The vice president's wife and daughter were killed in a horrible car accident soon after his election to the U.S. Senate. Ryan's anecdote gave Biden a chance to recount that experience, and to win some sympathy. Why does he have the right to smirk and talk down to people? Oh right: Because he's been through some serious shit.
Raddatz did an excellent job of keeping the discussion moving and informative. She asked detailed foreign policy questions and unusual ones, like how the two Catholic candidates' religious views informed their positions on abortion.
The result was the kind of debate the American people deserve every time. It was specific, vigorous, and occasionally personal, as when Ryan tried to catch Biden off his guard when he asked if he knew the unemployment rate in his hometown of Scranton, Pa.
"I sure do," Biden said.
It was 10 percent, the candidates agreed – up from 8.5 percent when Obama and Biden took office.
That's the way things were going all over the country, Ryan said.
"You don't read the statistics," Biden interrupted. "That's not how it's going. It's going down."
Later Ryan tried to walk back Romney's secretly recorded statement that 47 percent of voters support Obama because they rely on the government.
"I think the vice president very much knows that words don't always come out of your mouth exactly the right way," Ryan said, in a clever dig at Biden's propensity for gaffes.
"But I always say what I mean," retorted Biden. "And so does Romney."
He went on to say that if Romney's discussion of the 47 percent was a mere slip of the tongue, "I've got a bridge to sell ya."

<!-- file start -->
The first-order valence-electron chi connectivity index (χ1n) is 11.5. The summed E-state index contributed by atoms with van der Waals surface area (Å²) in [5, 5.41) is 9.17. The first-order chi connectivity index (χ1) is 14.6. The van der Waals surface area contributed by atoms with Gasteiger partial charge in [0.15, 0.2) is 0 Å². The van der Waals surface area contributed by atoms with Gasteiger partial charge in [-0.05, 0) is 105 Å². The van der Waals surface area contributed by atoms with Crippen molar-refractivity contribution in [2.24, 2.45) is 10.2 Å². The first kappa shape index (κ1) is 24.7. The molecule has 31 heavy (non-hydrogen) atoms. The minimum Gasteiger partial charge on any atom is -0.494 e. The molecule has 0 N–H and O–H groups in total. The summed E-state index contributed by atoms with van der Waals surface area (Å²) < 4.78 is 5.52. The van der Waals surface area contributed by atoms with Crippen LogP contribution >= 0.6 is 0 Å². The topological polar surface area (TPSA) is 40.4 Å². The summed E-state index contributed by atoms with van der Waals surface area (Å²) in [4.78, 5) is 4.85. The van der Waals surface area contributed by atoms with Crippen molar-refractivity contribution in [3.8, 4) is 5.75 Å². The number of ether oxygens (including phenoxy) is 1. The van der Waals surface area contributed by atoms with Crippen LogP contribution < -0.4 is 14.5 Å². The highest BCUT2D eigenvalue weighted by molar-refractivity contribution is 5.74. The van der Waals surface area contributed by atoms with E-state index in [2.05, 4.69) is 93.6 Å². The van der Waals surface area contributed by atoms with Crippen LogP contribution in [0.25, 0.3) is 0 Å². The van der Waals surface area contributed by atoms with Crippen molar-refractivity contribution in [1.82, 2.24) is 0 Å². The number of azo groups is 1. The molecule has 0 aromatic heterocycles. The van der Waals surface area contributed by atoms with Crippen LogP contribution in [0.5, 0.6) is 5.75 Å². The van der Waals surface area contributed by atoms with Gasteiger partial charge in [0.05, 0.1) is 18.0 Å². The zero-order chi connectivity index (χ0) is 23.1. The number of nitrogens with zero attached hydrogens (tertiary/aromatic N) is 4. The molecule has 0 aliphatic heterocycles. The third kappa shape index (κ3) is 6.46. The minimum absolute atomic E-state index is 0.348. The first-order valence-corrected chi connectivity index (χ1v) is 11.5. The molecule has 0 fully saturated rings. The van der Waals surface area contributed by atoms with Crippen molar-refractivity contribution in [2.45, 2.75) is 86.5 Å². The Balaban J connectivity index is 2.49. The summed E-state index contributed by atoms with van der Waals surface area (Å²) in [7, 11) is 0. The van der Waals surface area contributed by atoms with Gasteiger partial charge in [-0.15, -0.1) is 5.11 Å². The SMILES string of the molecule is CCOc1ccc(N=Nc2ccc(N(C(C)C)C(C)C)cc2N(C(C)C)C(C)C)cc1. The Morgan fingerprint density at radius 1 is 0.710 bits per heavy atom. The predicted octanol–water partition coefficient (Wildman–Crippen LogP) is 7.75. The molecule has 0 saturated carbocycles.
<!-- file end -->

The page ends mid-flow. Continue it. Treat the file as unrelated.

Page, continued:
Later he suggested that Ryan and Romney had no real solutions for the working class.
"Just get out of the way," he said. "Stop talking about how you care about people. Show me something. Show me a policy."
Referring to Ryan, he said the country's economic crisis came from Republicans voting for war in Iraq and Afghanistan.
"It came from this man voting to put two wars on a credit card," he said, referring to Ryan.
When Ryan brought up the claim that panels would decide medical care for people under Obamacare, Biden seemed amused.
"I heard that death panel argument from Sarah Palin," he said, referring to his 2008 debate opponent.
By then Ryan was beginning to realize that his best bet was portraying Biden as off his rocker.
"Mr. Vice President, I know you're under a lot of duress to make up for lost ground," he said, as Biden laughed. "But I think people will be better served if we don't keep interrupting each other."
But there was still another blowup to be had, about whether American or Afghan troops should be battling the Taliban in eastern Afghanistan.
"We're sending in more Afghans to do the job. Afghans to do the job," Biden intoned.
Ryan let his opponent's words just hang in the air, a testament to how aggressively he was behaving.
But I don't think undecided voters will mind. It was exciting to see someone finally refusing to treat the debates as a boring, scripted recitation of talking points.
It wasn't the most comfortable exchange to watch. But the ones you remember never are.